Small community hospitals frequently cannot develop an accurate antibiogram due to a paucity of local data. A regional antibiogram is likely to provide clinically useful information to community hospitals for low-prevalence pathogens.
Do welfare states make people happy? In this chapter, we argue that the answer depends critically on how we conceptualize welfare states and the logics that underpin their presumed connection with well-being. In particular, we contend that understanding the relationship between welfare states and happiness requires that we distinguish between the “how much” protection welfare states offer and “what kind” of labor market opportunities they provide to go along with that protection. Welfare states are about more versus less protection, but they also are about whom they protect and in what way. This matters for happiness; more protection produces more happiness for those at risk, but having more flexible labor markets produces more happiness, too, even if a country's overall levels of protection are lower.
To make our argument and organize the empirical analysis, we rely critically on two concepts. The first is that of decommodification, taken from Gøsta Esping-Andersen's (1985) work. Decommodification means that people's access to basic resources needed to sustain their lives is protected from market risks to which they would be exposed if illness, old age, and unemployment would disrupt market-based resource flows. Decommodification supplies life satisfaction by granting peace of mind. The second concept is that of human capacities to choose one's own life and competently cope with challenges, which we take from Armatya Sen's (2011) The Idea of Justice. People's happiness depends on their capabilities and ability to make choices. This requires freedoms but also investments in their capabilities, skills, and competences.
The experience of freedom and choice, particularly in labor markets, provides fulfillment that translates into life satisfaction. In this vein, a highly regulatory welfare state, conferring little freedom of choice on people, for example, in labor markets, may generate less life satisfaction than a freedom-inducing welfare state, even if decommodification is equally high. So instead of more decommodifying welfare states simply making all or most citizens a bit happier than less decommodifying ones, different kinds of welfare states also create distinct sets of more or less happy citizens across countries.
Describe the epidemiology of healthcare-related (ie, healthcare-associated and hospital-acquired) pneumonia due to methicillin-resistant Staphylococcus aureus (MRSA) among hospitalized patients in community hospitals.
Retrospective cohort study.
Twenty-four community hospitals in the southeastern United States affiliated with the Duke Infection Control Outreach Network (median size, 211 beds; range, 103–658 beds).
Adult patients with healthcare-related MRSA pneumonia admitted to study hospitals from January 1, 2008, to December 31, 2012, were identified using surveillance data. Seasonal and annual incidence rates (cases per 100,000 patient-days) were estimated using generalized estimating equation models. Characteristics of community-onset and hospital-onset cases were compared.
A total of 1,048 cases of healthcare-related pneumonia due to MRSA were observed during 5,863,941 patient-days. The annual incidence rate of healthcare-related MRSA pneumonia increased from 11.3 cases per 100,000 patient-days (95% confidence interval [CI], 6.8–18.7) in 2008 to 15.5 cases per 100,000 patient-days (95% CI, 8.4–28.5) in 2012 (P = .055). The incidence rate was highest in winter months and lowest in summer months (15.4 vs 11.1 cases per 100,000 patient-days; incidence rate ratio, 1.39 [95% CI, 1.06–1.82]; P = .016). A total of 814 cases (77.7%) were community-onset healthcare-associated pneumonia cases; only 49 cases (4.7%) were ventilator-associated cases. Of 811 patients whose disposition was known, 240 (29.6%) died during hospitalization or were discharged to hospice.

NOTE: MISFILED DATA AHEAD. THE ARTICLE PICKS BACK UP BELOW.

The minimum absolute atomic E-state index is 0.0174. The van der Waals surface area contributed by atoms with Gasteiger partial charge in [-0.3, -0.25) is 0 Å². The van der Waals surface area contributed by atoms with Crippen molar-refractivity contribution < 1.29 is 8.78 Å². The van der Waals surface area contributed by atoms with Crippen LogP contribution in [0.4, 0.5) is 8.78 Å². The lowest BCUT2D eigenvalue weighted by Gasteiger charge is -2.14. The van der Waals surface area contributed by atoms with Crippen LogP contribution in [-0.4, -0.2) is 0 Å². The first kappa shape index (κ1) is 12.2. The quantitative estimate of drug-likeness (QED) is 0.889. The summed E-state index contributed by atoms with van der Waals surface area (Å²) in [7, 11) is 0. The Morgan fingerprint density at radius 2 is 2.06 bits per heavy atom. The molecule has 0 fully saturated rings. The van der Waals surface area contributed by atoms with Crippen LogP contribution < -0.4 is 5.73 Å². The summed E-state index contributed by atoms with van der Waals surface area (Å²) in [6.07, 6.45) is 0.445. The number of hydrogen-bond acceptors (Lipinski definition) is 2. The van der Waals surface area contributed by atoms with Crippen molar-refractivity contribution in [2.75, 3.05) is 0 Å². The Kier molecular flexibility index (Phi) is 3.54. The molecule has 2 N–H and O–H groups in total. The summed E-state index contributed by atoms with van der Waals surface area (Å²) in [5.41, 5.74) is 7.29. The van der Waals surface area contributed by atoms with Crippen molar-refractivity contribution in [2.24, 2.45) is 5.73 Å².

From 2008 through 2012, the incidence of healthcare-related MRSA pneumonia among patients who were admitted to a large network of community hospitals increased, despite the decreasing incidence of invasive MRSA infections nationwide. Additional study is warranted to evaluate trends in this important and potentially modifiable public health problem.
Infect Control Hosp Epidemiol 2014;35(12):1452–1457
While several reports discuss controversies regarding ambulance diversion from acute care hospitals and the mortality, financial, and resource effects, there is scant literature related to the effect of hospital characteristics.
The objective of this study was to describe specific paramedic receiving center characteristics that are associated with ambulance diversion rates in an Emergency Medical Services system.
A retrospective observational study design was used. The study was performed in a suburban EMS system with 27 paramedic receiving centers studied; one additional hospital present at the beginning of the study period (2000-2008) was excluded due to lack of recent data. Hospital-level and population-level characteristics were gathered, including diversion rate (hours on diversion/total hours open), for-profit status, number of specialty services (including trauma, burn, cardiovascular surgery, renal transplant services, cardiac catheterization capability [both interventional and diagnostic], and burn surgery), average inpatient bed occupancy rate (total patient days/licensed bed days), annual emergency department (ED) volume (patients per year), ED admission rate (percent of ED patients admitted), and percent of patients leaving without being seen. Demographic characteristics included percent of persons in each hospital's immediate census tract below the 100% and 200% poverty lines (each considered separately), and population density within the census tract. Bivariate and regression analyses were performed.
Diversion rates for the 27 centers ranged from 0.3%-14.5% (median 4.5%). Average inpatient bed occupancy rate and presence of specialty services were correlated with an increase in diversion rate; occupancy rate showed a 0.08% increase in diversion hours per 1% increase in occupancy rate (95% CI, 0.01%-0.16%), and hospitals with specialty services had, on average, a 4.1% higher diversion rate than other hospitals (95% CI, 1.6%-6.7%). Other characteristics did not show a statistically significant effect. When a regression was performed, only the presence of specialty services was related to the ambulance diversion rate.
Hospitals in this study providing specialty services were more likely to have higher diversion rates. This may result in increased difficulty getting patients requiring specialty care to centers able to provide the needed level of service. Major limitations include the retrospective nature of the study, as well as reliance on multiple data systems.
KahnC, StrattonS, AndersonC. Characteristics of Hospitals Diverting Ambulances in a California EMS System. Prehosp Disaster Med. 2014;29(1):1-5.